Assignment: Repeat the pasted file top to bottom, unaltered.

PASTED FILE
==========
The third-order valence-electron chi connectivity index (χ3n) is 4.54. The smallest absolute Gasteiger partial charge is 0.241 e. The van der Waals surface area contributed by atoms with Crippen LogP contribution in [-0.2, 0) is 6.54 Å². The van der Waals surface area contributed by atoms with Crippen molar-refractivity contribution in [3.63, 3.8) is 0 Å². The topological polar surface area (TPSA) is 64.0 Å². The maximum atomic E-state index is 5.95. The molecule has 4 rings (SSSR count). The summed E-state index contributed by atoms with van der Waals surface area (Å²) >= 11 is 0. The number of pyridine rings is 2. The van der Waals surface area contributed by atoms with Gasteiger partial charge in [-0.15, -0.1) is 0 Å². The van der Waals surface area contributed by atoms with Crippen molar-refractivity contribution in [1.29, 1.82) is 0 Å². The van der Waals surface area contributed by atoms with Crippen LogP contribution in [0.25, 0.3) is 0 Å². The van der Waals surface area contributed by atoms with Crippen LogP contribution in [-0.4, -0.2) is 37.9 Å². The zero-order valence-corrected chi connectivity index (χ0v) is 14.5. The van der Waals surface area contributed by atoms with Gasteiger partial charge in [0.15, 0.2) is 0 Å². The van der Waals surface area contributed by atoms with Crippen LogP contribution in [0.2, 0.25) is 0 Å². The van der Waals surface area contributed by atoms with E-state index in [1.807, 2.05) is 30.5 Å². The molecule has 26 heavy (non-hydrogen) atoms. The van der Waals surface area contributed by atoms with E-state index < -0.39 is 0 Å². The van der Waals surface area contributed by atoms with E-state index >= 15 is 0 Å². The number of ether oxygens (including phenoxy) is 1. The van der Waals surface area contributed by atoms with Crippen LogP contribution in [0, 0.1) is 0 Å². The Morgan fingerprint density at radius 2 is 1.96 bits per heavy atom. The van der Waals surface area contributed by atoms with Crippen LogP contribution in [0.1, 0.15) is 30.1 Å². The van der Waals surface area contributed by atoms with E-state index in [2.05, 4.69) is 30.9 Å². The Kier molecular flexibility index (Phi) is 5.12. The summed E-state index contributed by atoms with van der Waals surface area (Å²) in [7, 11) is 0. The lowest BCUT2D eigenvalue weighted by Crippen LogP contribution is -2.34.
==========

The third-order valence-electron chi connectivity index (χ3n) is 4.54. The smallest absolute Gasteiger partial charge is 0.241 e. The van der Waals surface area contributed by atoms with Crippen LogP contribution in [-0.2, 0) is 6.54 Å². The van der Waals surface area contributed by atoms with Crippen molar-refractivity contribution in [3.63, 3.8) is 0 Å². The topological polar surface area (TPSA) is 64.0 Å². The maximum atomic E-state index is 5.95. The molecule has 4 rings (SSSR count). The summed E-state index contributed by atoms with van der Waals surface area (Å²) >= 11 is 0. The number of pyridine rings is 2. The van der Waals surface area contributed by atoms with Gasteiger partial charge in [-0.15, -0.1) is 0 Å². The van der Waals surface area contributed by atoms with Crippen molar-refractivity contribution in [1.29, 1.82) is 0 Å². The van der Waals surface area contributed by atoms with Crippen LogP contribution in [0.25, 0.3) is 0 Å². The van der Waals surface area contributed by atoms with Crippen LogP contribution in [-0.4, -0.2) is 37.9 Å². The zero-order valence-corrected chi connectivity index (χ0v) is 14.5. The van der Waals surface area contributed by atoms with Gasteiger partial charge in [0.15, 0.2) is 0 Å². The van der Waals surface area contributed by atoms with Crippen LogP contribution in [0.2, 0.25) is 0 Å². The van der Waals surface area contributed by atoms with E-state index in [1.807, 2.05) is 30.5 Å². The molecule has 26 heavy (non-hydrogen) atoms. The van der Waals surface area contributed by atoms with E-state index < -0.39 is 0 Å². The van der Waals surface area contributed by atoms with E-state index >= 15 is 0 Å². The number of ether oxygens (including phenoxy) is 1. The van der Waals surface area contributed by atoms with Crippen LogP contribution in [0, 0.1) is 0 Å². The Morgan fingerprint density at radius 2 is 1.96 bits per heavy atom. The van der Waals surface area contributed by atoms with Crippen LogP contribution in [0.1, 0.15) is 30.1 Å². The van der Waals surface area contributed by atoms with E-state index in [2.05, 4.69) is 30.9 Å². The Kier molecular flexibility index (Phi) is 5.12. The summed E-state index contributed by atoms with van der Waals surface area (Å²) in [7, 11) is 0. The lowest BCUT2D eigenvalue weighted by Crippen LogP contribution is -2.34.